He is as interested in a peasant as he is in an intellectual. He always wants to be very accurate in his replies to any question you put to him. He pauses for quite a long time and eventually comes out with a very definite answer which is strictly truthful. He is never afraid of saying that he doesn’t know or doesn’t understand. He considers making love to be the most worth- while thing in life. He is a nervous man in the sense of being highly sensitive to his surroundings, but he is not nervous in a neurotic way. He is very conscious of everything that goes on around him. He disciplines himself to write so many hours a day and he does a lot of research in Public Libraries, and he has the famous 1911 edition of the Encyclopaedia Britannica which he reads avidly. Always consistent in his polemical arguments. Against ‘the System’ in Russia particularly concerning Writers, Painters, Sculptors ... Always extremely polite and gentle. Occasional severe temper-tantrums, mainly concerning domestic situations.
Tantrums aside, anyone who has spent an hour in Berger’s presence can attest to the electric attention he brought to each moment, the sense that as you were talking to him he was devoted entirely to you and no one else. As you spoke, you became a more deliberate and consequential version of yourself, his own unhurried, Delphic cadences rubbing off on every exchange. And anyone who has seen even ten minutes of him on YouTube will have at least a partial sense of this: the personal luminance, the mix of self-assurance with professions of humility, the laser-like focus of his mind and eyes. Throughout Ways of Seeing it was there for all to see: Berger in his patterned shirt and trousers in the National Gallery, or in a television studio, or surrounded by children looking at a Caravaggio, or the only man in a roundtable of women.
Laura Kipnis once pointed out that because he was so unusually handsome—a leonine beauty he grew into with age—Berger also had to grow accustomed to being looked at. It is no surprise, then, that he became a theorist of the gaze. Or, for that matter, an expert in the arts of showman- ship. He wised up to the importance of self-presentation early. The author photographs were always deliberate. The American edition of his first book, for example—a collection of essays released in England under the title Permanent Red, but softened for the stateside audience and rechristened Toward Reality—showed a man in his thirties full of swagger and purpose, whose looks risked turning self-belief into self- regard and confidence into arrogance: the deep-set eyes, twin furrows on his brow; the cigarette a nod to Brando or Dean; the angularity of his collar sharp enough to cut canvas with. No doubt the marketing department at Knopf knew what they were doing—who knows how many extra copies of books have been sold because of the photographs on their jackets? But Berger did too. Looking and carrying himself the way he did opened doors that would have been closed to a four-eyed Marxist bookworm. He could get away with more.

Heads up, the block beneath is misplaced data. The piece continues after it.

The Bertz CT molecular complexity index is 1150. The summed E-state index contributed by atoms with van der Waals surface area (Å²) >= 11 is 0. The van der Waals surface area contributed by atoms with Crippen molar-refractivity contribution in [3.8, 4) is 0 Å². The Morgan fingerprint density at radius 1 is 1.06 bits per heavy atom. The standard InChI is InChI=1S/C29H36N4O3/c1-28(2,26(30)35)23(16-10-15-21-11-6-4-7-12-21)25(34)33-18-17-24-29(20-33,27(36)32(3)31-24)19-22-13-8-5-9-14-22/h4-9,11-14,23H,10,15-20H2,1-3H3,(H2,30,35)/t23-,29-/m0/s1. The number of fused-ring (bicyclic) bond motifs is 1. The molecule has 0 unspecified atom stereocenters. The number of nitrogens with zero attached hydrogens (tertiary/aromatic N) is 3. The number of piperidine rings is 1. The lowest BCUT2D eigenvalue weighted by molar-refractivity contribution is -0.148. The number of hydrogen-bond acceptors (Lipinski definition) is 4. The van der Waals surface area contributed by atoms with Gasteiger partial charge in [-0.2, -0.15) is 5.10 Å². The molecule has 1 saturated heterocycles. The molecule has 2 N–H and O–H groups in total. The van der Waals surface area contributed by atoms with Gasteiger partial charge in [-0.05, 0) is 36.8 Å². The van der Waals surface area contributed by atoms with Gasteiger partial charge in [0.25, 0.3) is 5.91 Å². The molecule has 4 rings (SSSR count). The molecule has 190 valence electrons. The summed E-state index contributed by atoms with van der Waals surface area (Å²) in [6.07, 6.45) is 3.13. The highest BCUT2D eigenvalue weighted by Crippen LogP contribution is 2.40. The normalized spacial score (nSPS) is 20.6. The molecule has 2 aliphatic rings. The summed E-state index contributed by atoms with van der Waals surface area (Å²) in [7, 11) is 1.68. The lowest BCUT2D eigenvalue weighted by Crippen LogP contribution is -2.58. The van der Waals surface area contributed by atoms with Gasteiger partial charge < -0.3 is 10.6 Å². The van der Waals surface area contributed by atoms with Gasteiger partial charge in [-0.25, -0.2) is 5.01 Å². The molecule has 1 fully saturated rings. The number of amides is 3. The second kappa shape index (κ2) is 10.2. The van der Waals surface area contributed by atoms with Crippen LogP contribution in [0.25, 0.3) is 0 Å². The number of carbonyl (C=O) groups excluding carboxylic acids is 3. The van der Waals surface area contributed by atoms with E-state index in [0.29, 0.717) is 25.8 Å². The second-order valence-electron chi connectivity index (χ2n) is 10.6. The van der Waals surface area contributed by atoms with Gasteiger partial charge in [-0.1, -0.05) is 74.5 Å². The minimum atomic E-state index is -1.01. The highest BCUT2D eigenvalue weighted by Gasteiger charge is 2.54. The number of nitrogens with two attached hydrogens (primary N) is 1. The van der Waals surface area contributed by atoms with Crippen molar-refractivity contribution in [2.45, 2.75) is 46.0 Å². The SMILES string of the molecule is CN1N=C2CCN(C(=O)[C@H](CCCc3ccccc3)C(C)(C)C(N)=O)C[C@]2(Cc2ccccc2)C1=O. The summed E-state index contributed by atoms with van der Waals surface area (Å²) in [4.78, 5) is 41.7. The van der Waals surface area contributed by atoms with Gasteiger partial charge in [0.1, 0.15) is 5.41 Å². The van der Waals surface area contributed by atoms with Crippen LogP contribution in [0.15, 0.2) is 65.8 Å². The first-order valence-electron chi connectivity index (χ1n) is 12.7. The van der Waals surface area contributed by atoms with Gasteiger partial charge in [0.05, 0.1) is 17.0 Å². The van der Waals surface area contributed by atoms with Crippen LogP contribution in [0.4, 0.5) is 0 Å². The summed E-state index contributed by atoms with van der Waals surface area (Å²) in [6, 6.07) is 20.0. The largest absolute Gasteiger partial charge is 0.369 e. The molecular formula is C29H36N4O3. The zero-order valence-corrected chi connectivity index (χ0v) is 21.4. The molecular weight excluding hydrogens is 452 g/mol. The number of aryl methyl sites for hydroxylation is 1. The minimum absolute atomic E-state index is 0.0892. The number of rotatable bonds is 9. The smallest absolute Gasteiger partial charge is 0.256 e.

But he also understood, and on so many levels, how the stares of others could turn into a prison—and how television too, no matter how powerful or ubiquitous a medium, could become just another box to escape. For decades Ways of Seeing was synonymous with John Berger, and vice versa. The royalties certainly didn’t hurt, but the influence of the show (later adapted into a mass-market paperback) became something of an albatross. Even today the series continues to stand as the high-water mark for his visibility, but taken out of context it can misrepresent the entirety of his achievements. Like the cropped portrait Berger cuts out from Botticelli’s Venus and Mars at the start of the first episode—a fragment later run through an industrial printer and disseminated— Ways of Seeing was only one passage, albeit the most famous, from a much larger and more dialectical panorama. It is that larger canvas that those who know it find so inspiring.